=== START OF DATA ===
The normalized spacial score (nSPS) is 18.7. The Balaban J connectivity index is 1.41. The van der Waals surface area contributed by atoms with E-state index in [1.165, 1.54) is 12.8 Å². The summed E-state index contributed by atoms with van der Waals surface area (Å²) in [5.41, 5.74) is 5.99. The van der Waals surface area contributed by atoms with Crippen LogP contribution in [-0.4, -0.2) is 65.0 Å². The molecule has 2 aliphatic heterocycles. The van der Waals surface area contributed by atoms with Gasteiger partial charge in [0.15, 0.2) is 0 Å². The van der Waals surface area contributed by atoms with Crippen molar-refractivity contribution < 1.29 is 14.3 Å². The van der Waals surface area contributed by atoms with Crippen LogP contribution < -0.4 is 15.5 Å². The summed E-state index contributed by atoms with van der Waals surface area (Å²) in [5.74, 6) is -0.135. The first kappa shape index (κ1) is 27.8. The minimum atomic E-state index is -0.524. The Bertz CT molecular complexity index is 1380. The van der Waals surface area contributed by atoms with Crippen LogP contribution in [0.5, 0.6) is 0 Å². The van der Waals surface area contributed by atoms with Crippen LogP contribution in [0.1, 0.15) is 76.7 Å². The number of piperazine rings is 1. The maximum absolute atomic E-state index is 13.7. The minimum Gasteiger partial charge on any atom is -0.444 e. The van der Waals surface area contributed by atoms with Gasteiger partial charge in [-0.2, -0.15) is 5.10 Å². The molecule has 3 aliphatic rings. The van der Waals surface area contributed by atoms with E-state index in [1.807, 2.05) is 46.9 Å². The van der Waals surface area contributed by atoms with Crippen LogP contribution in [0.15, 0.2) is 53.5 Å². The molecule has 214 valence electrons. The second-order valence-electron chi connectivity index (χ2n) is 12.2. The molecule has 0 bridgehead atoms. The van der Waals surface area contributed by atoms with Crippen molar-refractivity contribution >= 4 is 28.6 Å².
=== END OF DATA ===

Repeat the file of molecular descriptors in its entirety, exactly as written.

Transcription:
The normalized spacial score (nSPS) is 18.7. The Balaban J connectivity index is 1.41. The van der Waals surface area contributed by atoms with E-state index in [1.165, 1.54) is 12.8 Å². The summed E-state index contributed by atoms with van der Waals surface area (Å²) in [5.41, 5.74) is 5.99. The van der Waals surface area contributed by atoms with Crippen LogP contribution in [-0.4, -0.2) is 65.0 Å². The molecule has 2 aliphatic heterocycles. The van der Waals surface area contributed by atoms with Gasteiger partial charge in [0.15, 0.2) is 0 Å². The van der Waals surface area contributed by atoms with Crippen molar-refractivity contribution < 1.29 is 14.3 Å². The van der Waals surface area contributed by atoms with Crippen LogP contribution < -0.4 is 15.5 Å². The summed E-state index contributed by atoms with van der Waals surface area (Å²) in [5.74, 6) is -0.135. The first kappa shape index (κ1) is 27.8. The minimum atomic E-state index is -0.524. The Bertz CT molecular complexity index is 1380. The van der Waals surface area contributed by atoms with Crippen LogP contribution in [0.5, 0.6) is 0 Å². The van der Waals surface area contributed by atoms with Crippen LogP contribution in [0.1, 0.15) is 76.7 Å². The number of piperazine rings is 1. The maximum absolute atomic E-state index is 13.7. The minimum Gasteiger partial charge on any atom is -0.444 e. The van der Waals surface area contributed by atoms with Gasteiger partial charge in [-0.2, -0.15) is 5.10 Å². The molecule has 3 aliphatic rings. The van der Waals surface area contributed by atoms with E-state index in [1.807, 2.05) is 46.9 Å². The van der Waals surface area contributed by atoms with Crippen LogP contribution in [0.15, 0.2) is 53.5 Å². The molecule has 214 valence electrons. The second-order valence-electron chi connectivity index (χ2n) is 12.2. The molecule has 0 bridgehead atoms. The van der Waals surface area contributed by atoms with Crippen molar-refractivity contribution >= 4 is 28.6 Å².